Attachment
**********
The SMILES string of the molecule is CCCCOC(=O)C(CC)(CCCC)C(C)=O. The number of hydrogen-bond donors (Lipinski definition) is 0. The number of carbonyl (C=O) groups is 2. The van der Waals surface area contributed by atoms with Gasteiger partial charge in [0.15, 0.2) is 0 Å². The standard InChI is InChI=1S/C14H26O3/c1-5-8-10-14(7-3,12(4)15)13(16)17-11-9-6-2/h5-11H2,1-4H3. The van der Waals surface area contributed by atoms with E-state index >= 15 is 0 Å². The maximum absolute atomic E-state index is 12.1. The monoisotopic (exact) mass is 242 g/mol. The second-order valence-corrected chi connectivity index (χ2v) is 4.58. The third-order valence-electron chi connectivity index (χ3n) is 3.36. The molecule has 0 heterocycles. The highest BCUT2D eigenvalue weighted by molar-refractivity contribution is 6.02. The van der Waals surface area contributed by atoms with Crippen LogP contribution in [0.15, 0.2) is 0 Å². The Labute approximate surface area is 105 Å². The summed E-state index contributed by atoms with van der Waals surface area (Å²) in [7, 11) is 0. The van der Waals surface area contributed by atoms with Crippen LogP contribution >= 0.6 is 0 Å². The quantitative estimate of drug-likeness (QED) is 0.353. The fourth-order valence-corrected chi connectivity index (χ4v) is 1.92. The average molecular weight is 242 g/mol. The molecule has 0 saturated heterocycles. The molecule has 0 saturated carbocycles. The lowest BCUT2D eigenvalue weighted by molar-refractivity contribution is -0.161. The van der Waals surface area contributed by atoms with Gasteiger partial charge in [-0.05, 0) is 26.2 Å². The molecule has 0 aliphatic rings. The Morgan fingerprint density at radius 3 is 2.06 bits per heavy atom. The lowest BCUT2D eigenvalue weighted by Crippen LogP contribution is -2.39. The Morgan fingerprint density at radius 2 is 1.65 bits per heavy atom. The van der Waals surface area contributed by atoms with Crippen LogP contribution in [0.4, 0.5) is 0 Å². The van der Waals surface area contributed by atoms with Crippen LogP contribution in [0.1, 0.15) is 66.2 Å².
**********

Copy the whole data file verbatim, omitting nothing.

The SMILES string of the molecule is CCCCOC(=O)C(CC)(CCCC)C(C)=O. The number of hydrogen-bond donors (Lipinski definition) is 0. The number of carbonyl (C=O) groups is 2. The van der Waals surface area contributed by atoms with Gasteiger partial charge in [0.15, 0.2) is 0 Å². The standard InChI is InChI=1S/C14H26O3/c1-5-8-10-14(7-3,12(4)15)13(16)17-11-9-6-2/h5-11H2,1-4H3. The van der Waals surface area contributed by atoms with E-state index >= 15 is 0 Å². The maximum absolute atomic E-state index is 12.1. The monoisotopic (exact) mass is 242 g/mol. The second-order valence-corrected chi connectivity index (χ2v) is 4.58. The third-order valence-electron chi connectivity index (χ3n) is 3.36. The molecule has 0 heterocycles. The highest BCUT2D eigenvalue weighted by molar-refractivity contribution is 6.02. The van der Waals surface area contributed by atoms with Crippen LogP contribution in [0.15, 0.2) is 0 Å². The Labute approximate surface area is 105 Å². The summed E-state index contributed by atoms with van der Waals surface area (Å²) in [7, 11) is 0. The van der Waals surface area contributed by atoms with Crippen LogP contribution >= 0.6 is 0 Å². The quantitative estimate of drug-likeness (QED) is 0.353. The fourth-order valence-corrected chi connectivity index (χ4v) is 1.92. The average molecular weight is 242 g/mol. The molecule has 0 saturated heterocycles. The molecule has 0 saturated carbocycles. The lowest BCUT2D eigenvalue weighted by molar-refractivity contribution is -0.161. The van der Waals surface area contributed by atoms with Gasteiger partial charge in [-0.05, 0) is 26.2 Å². The molecule has 0 aliphatic rings. The Morgan fingerprint density at radius 3 is 2.06 bits per heavy atom. The lowest BCUT2D eigenvalue weighted by Crippen LogP contribution is -2.39. The Morgan fingerprint density at radius 2 is 1.65 bits per heavy atom. The van der Waals surface area contributed by atoms with Crippen LogP contribution in [0.4, 0.5) is 0 Å². The van der Waals surface area contributed by atoms with Crippen LogP contribution in [0.1, 0.15) is 66.2 Å².